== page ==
“'I'd like to see what you look like,' muttered Conan, working his ax free, 'you who leave a track like a bird, who burn like a flame and yet speak with a human voice.'
'You shall see,' answered the voice from the flame, 'see, and carry the knowledge with you into the Dark Land.'
The flames leaped and sank, dwindling and dimming. A face began to take shadowy form. At first Conan thought it was Zogar Sag 1 himself who stood wrapped in green fire. But the face was higher than his own and there was a demoniac aspect about it—Conan had noted various abnormalities about Zogar Sag's features—an obliqueness of the eyes, a sharpness of the ears, a wolfish thinness of the lips; these peculiarities were exaggerated in the apparition which swayed before him. The eyes were red as coals of living fire.
More details came into view: a slender torso, covered with snaky scales, which was yet man-like in shape, with man-like arms, from the waist upward; below, long crane-like legs ended in splay, three-toed feet like those of some huge bird. Along the monstrous limbs the blue fire fluttered and ran. He saw it as through a glistening mist.”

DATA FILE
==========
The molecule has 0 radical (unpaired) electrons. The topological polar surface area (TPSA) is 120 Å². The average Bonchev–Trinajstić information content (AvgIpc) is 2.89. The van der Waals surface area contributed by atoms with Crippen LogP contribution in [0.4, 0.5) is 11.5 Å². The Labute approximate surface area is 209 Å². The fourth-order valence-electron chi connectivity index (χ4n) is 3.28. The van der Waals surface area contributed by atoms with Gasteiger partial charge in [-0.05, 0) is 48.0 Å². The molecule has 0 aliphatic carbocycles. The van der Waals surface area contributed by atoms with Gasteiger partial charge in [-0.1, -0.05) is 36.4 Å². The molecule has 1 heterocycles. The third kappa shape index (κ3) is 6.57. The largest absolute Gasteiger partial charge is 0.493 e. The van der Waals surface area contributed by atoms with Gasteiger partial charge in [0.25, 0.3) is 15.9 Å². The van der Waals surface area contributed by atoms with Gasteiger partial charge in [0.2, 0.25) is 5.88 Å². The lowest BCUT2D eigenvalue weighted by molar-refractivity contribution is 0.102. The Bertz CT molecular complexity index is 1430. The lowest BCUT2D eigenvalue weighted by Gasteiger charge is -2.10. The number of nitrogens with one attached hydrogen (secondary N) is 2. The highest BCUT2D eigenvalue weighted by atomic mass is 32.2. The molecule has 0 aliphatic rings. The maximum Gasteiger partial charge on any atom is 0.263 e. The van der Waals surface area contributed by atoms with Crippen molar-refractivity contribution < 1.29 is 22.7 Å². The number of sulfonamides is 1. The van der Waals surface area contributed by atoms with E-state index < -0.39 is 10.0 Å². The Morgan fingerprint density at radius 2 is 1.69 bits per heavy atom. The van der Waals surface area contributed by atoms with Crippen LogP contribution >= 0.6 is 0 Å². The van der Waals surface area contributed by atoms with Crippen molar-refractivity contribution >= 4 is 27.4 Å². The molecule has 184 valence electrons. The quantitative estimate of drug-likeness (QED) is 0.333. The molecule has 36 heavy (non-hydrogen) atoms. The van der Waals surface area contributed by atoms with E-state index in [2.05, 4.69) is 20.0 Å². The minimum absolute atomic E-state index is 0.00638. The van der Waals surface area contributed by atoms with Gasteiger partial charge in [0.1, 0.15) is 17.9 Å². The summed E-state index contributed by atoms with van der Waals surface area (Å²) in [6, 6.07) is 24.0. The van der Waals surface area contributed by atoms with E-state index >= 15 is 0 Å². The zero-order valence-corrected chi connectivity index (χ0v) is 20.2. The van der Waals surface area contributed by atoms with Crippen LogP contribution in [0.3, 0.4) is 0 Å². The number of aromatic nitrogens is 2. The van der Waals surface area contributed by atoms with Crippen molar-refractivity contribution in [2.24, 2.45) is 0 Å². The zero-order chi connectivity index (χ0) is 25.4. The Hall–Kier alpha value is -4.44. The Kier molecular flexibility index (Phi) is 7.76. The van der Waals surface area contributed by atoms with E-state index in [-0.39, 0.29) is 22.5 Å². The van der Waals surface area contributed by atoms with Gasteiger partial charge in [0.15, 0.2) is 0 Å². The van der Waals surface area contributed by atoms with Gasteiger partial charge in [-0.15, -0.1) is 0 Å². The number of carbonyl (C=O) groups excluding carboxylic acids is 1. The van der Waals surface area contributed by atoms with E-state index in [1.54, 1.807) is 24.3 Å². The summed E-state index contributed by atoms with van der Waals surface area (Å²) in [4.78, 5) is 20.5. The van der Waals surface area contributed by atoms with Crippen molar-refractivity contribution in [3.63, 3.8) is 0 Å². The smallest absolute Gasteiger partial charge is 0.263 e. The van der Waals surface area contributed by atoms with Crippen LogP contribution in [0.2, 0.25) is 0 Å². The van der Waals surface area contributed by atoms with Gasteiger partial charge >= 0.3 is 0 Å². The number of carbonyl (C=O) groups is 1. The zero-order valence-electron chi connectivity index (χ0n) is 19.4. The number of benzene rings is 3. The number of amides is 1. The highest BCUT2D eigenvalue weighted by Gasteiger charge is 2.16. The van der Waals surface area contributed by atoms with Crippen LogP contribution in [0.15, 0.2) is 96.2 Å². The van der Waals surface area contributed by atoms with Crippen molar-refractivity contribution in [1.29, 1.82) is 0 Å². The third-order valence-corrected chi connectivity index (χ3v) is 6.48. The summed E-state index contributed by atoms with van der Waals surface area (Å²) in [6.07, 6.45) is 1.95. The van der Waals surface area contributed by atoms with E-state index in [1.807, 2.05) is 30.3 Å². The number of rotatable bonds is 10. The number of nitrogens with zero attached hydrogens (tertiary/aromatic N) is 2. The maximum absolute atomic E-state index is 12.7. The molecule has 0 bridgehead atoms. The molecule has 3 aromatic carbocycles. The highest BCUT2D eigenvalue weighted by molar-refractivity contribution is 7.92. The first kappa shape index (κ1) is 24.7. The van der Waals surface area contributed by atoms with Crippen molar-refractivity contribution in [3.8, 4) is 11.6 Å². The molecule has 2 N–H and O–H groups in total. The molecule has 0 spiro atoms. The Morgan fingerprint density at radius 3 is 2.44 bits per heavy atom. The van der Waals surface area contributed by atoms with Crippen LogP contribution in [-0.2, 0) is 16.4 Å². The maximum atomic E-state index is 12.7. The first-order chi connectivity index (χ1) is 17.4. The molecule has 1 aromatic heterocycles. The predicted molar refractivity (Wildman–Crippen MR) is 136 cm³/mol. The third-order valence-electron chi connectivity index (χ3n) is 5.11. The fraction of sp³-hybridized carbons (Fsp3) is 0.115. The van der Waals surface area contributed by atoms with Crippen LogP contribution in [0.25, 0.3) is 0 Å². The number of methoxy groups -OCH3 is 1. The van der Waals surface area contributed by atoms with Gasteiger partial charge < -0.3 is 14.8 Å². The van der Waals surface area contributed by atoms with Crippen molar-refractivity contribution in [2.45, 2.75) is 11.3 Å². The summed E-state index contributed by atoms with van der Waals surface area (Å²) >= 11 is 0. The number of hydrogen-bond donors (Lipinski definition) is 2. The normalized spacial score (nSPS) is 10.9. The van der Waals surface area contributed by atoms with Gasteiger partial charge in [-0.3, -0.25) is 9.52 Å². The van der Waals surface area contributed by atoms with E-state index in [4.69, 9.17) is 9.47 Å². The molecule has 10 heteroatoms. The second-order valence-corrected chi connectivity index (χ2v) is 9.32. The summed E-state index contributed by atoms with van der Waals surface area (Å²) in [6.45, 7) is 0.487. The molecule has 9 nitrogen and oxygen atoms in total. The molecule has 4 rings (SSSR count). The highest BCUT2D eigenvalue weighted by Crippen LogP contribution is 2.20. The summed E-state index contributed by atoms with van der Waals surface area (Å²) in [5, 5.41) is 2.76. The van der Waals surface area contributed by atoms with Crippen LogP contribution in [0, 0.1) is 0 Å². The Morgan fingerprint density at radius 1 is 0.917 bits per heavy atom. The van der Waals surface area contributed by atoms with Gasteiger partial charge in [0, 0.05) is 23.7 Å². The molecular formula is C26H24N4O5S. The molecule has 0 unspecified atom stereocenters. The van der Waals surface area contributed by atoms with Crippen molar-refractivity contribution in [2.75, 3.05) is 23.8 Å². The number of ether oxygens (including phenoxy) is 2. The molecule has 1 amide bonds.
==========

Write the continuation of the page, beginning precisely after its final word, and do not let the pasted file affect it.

Chapter 7 The Devil in the Fire, Beyond the Black River, Robert E. Howard
1 "'Did you ever hear of a Pictish wizard called Zogar Sag?'
Balthus shook his head uneasily.
'He dwells in Gwawela, the nearest village across the river. Three months ago he hid beside this road and stole a string of pack-mules from a pack-train bound for the fort—drugged their drivers, somehow. The mules belonged to this man'—Conan casually indicated the corpse with his foot—'Tiberias, a merchant of Velitrium. They were loaded with ale-kegs, and old Zogar stopped to guzzle before he got across the river. A woodsman named Soractus trailed him, and led Valannus and three soldiers to where he lay dead drunk in a thicket. At the importunities of Tiberias, Valannus threw Zogar Sag into a cell, which is the worst insult you can give a Pict. "
Chapter 1 Conan Loses His Ax, Beyond the Black River, Robert E. Howard